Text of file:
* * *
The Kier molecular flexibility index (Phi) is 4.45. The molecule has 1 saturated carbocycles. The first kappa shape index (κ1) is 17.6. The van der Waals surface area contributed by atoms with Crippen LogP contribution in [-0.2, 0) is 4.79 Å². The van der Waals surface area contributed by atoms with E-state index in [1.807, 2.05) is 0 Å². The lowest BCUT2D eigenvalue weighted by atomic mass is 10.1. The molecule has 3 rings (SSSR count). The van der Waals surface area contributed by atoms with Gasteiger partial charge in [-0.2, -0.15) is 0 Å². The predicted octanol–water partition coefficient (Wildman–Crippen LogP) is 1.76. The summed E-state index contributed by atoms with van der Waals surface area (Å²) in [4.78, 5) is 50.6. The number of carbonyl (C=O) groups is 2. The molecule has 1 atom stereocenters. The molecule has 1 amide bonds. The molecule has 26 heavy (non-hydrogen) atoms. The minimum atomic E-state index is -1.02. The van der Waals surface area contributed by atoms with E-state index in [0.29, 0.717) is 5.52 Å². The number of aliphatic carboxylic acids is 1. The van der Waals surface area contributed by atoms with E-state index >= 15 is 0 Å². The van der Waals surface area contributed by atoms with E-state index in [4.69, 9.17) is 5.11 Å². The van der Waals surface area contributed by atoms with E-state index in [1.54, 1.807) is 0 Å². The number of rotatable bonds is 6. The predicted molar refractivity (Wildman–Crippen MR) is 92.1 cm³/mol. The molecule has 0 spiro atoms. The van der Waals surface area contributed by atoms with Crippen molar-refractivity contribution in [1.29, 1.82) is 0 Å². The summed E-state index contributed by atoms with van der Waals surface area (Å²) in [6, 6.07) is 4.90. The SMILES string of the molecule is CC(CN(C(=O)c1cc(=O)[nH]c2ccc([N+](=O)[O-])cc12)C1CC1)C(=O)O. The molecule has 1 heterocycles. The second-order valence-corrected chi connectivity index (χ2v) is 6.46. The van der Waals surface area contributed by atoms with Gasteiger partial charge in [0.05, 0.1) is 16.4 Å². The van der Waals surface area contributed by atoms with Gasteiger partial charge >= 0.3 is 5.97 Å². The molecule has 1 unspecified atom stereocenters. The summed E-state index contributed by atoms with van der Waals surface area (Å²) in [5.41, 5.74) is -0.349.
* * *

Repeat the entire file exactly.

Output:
The Kier molecular flexibility index (Phi) is 4.45. The molecule has 1 saturated carbocycles. The first kappa shape index (κ1) is 17.6. The van der Waals surface area contributed by atoms with Crippen LogP contribution in [-0.2, 0) is 4.79 Å². The van der Waals surface area contributed by atoms with E-state index in [1.807, 2.05) is 0 Å². The lowest BCUT2D eigenvalue weighted by atomic mass is 10.1. The molecule has 3 rings (SSSR count). The van der Waals surface area contributed by atoms with Gasteiger partial charge in [-0.2, -0.15) is 0 Å². The predicted octanol–water partition coefficient (Wildman–Crippen LogP) is 1.76. The summed E-state index contributed by atoms with van der Waals surface area (Å²) in [4.78, 5) is 50.6. The number of carbonyl (C=O) groups is 2. The molecule has 1 atom stereocenters. The molecule has 1 amide bonds. The molecule has 26 heavy (non-hydrogen) atoms. The minimum atomic E-state index is -1.02. The van der Waals surface area contributed by atoms with E-state index in [0.29, 0.717) is 5.52 Å². The number of aliphatic carboxylic acids is 1. The van der Waals surface area contributed by atoms with E-state index >= 15 is 0 Å². The van der Waals surface area contributed by atoms with E-state index in [4.69, 9.17) is 5.11 Å². The van der Waals surface area contributed by atoms with E-state index in [1.54, 1.807) is 0 Å². The number of rotatable bonds is 6. The predicted molar refractivity (Wildman–Crippen MR) is 92.1 cm³/mol. The molecule has 0 spiro atoms. The van der Waals surface area contributed by atoms with Crippen molar-refractivity contribution in [1.29, 1.82) is 0 Å². The summed E-state index contributed by atoms with van der Waals surface area (Å²) in [6, 6.07) is 4.90. The SMILES string of the molecule is CC(CN(C(=O)c1cc(=O)[nH]c2ccc([N+](=O)[O-])cc12)C1CC1)C(=O)O. The molecule has 1 heterocycles. The second-order valence-corrected chi connectivity index (χ2v) is 6.46. The van der Waals surface area contributed by atoms with Gasteiger partial charge in [0.05, 0.1) is 16.4 Å². The van der Waals surface area contributed by atoms with Gasteiger partial charge >= 0.3 is 5.97 Å². The molecule has 1 unspecified atom stereocenters. The summed E-state index contributed by atoms with van der Waals surface area (Å²) in [5.41, 5.74) is -0.349.